The story of a federal minister’s remarkable reunion with his birth parents.
Robert Tickner had always known he was adopted, but had rarely felt much curiosity about his origins. Born in 1951, he had a happy childhood — raised by his loving adoptive parents, Bert and Gwen Tickner, in the small seaside town of Forster, New South Wales. He grew up to be a cheerful and confident young man with a fierce sense of social justice, and the desire and stamina to make political change. Serving in the Hawke and Keating governments, he held the portfolio of minister for Aboriginal and Torres Strait Islander affairs. Among other achievements while in government, he was responsible for initiating the reconciliation process with Indigenous Australians, and he was instrumental in instigating the national inquiry into the stolen generations.
During his time on the front bench, Robert’s son was born, and it was his deep sense of connection to this child that moved him at last to turn his attention to the question of his own birth. Although he had some sense of the potentially life-changing course that lay ahead of him, he could not have anticipated learning of the exceptional nature of the woman who had brought him into the world, the deep scars that his forced adoption had left on her, and the astonishing series of coincidences that had already linked their lives. And this was only the first half of a story that was to lead to a reunion with his birth father and siblings.
This deeply moving memoir is a testament to the significance of all forms of family in shaping us — and to the potential for love to heal great harm.
‘An emotional and deeply personal account of the complexity of family and the need to understand your origins. A great Australian story, which leaves the reader feeling positive about the triumph of humanity.’
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‘This book confronts aspects of our shared historical past, some of which are horrible and shameful. I wept in parts. I felt sad and angry in other parts. But this book is also about happiness and hope. It is a story all Australians should read.’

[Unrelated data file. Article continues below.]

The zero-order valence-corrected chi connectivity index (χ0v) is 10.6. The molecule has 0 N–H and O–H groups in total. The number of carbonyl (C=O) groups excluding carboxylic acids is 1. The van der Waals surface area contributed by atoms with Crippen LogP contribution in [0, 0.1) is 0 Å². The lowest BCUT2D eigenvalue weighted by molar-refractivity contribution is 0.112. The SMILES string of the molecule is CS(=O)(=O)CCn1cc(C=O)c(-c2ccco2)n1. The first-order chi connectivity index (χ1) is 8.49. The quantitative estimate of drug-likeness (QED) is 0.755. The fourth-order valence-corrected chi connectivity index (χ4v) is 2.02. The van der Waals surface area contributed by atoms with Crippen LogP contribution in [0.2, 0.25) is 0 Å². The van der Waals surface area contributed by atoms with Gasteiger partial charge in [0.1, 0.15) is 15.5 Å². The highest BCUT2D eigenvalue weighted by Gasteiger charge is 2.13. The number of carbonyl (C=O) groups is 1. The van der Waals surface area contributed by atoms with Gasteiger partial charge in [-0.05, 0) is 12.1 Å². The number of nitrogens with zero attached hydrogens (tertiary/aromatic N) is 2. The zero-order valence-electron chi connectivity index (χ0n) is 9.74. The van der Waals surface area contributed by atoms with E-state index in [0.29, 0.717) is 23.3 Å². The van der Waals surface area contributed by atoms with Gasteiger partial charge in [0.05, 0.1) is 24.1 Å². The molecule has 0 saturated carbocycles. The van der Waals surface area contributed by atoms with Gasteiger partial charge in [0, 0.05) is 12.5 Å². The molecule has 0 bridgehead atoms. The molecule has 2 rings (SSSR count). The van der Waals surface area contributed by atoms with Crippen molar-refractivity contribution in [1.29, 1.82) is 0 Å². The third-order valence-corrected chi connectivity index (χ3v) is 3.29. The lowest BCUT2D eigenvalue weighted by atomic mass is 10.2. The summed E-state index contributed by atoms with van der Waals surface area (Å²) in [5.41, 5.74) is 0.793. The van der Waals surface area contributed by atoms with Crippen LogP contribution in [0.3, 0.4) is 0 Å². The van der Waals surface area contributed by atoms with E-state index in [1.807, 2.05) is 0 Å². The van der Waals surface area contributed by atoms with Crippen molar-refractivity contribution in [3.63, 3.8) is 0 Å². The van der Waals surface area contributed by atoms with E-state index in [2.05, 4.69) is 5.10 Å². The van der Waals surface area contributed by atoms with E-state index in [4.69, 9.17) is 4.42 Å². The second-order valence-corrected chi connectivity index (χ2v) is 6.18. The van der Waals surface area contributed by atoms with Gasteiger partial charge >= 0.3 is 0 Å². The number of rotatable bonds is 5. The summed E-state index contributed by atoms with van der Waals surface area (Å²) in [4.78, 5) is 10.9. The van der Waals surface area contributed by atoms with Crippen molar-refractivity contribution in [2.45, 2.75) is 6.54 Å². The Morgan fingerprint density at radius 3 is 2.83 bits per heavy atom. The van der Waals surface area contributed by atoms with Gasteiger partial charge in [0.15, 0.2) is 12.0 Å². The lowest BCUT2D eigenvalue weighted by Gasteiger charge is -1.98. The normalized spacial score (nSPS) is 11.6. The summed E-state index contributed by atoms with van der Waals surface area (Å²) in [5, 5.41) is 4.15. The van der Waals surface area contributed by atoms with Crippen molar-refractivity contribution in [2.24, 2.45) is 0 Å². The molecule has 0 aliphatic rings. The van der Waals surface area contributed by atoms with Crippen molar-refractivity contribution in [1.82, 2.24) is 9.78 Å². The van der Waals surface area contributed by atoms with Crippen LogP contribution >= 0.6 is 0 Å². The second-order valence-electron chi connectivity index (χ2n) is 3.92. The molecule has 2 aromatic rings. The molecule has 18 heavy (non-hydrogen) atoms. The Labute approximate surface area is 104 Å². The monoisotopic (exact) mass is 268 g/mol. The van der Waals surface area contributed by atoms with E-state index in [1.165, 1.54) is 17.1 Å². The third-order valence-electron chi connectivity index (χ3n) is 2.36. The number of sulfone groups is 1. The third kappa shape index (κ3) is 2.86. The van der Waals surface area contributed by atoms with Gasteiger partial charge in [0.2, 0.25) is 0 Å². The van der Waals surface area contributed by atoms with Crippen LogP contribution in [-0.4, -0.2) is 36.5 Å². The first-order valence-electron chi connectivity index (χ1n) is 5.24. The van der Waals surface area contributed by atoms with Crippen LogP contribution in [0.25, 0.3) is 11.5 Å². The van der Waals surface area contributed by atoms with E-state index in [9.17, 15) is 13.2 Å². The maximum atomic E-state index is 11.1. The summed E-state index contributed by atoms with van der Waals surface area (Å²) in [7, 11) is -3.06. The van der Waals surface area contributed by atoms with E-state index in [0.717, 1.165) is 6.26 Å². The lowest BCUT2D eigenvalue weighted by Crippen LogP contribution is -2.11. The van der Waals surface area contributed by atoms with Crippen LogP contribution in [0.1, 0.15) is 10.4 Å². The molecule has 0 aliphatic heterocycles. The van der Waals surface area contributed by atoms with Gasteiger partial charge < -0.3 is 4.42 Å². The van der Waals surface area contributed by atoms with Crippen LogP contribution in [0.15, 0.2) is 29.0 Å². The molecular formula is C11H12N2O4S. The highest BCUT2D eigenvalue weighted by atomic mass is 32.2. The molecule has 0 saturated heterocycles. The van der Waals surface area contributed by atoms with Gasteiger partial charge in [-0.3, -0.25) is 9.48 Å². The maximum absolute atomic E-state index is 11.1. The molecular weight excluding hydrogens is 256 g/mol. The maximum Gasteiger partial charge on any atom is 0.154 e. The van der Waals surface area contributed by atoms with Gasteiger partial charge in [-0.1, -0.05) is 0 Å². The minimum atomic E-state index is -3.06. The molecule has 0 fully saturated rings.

Professor Mick Dodson, AM
‘Magnificently moving. You won’t be able to put it down. A testament to a mother’s love — and a son’s — full of heart, truth, and power. The final pages will break you.’
‘Ten Doors Down is an intelligent and readable account of one man's attempt to reconnect with his birth family ... To read of this journey is truly a privilege.’
Penelope Cottier, Canberra Times
‘An emotional journey with an insider’s insights into the political and cultural world of late 20th-century Australia.’
Michael Madigan, Courier Mail
‘Ten Doors Down is a memoir on the significance of a mother’s care and the power of familial love ... Ten Doors Down is an emotional and deeply personal story, and Tickner’s insights into family are moving and uplifting.’
Georgia Brough, ArtsHub
‘An epic, emotionally challenging, but ultimately heartwarming story about the power of familial bonds, love and life’s strange coincidences.’
Rowan Cowley, The Senior
‘Optimistic and uplifting … a moving story, and told with economy and great focus.’
Debra Adelaide, The Age
‘Ten Doors Down is [Robert Tickner’s] best book.’
Alex Mitchell, Come the Revolution
‘This highly personal political memoir tells a heart-wrenching story of genealogical discovery and relationship formation ... At its core, Ten Doors Down is concerned above all with the nature of childhood itself. Reflecting on the reprehensible history of forced adoption in Australia, Tickner confronts many problematic historical assumptions about the nature and rights of a newborn child.’
Josh Black, Australian Book Review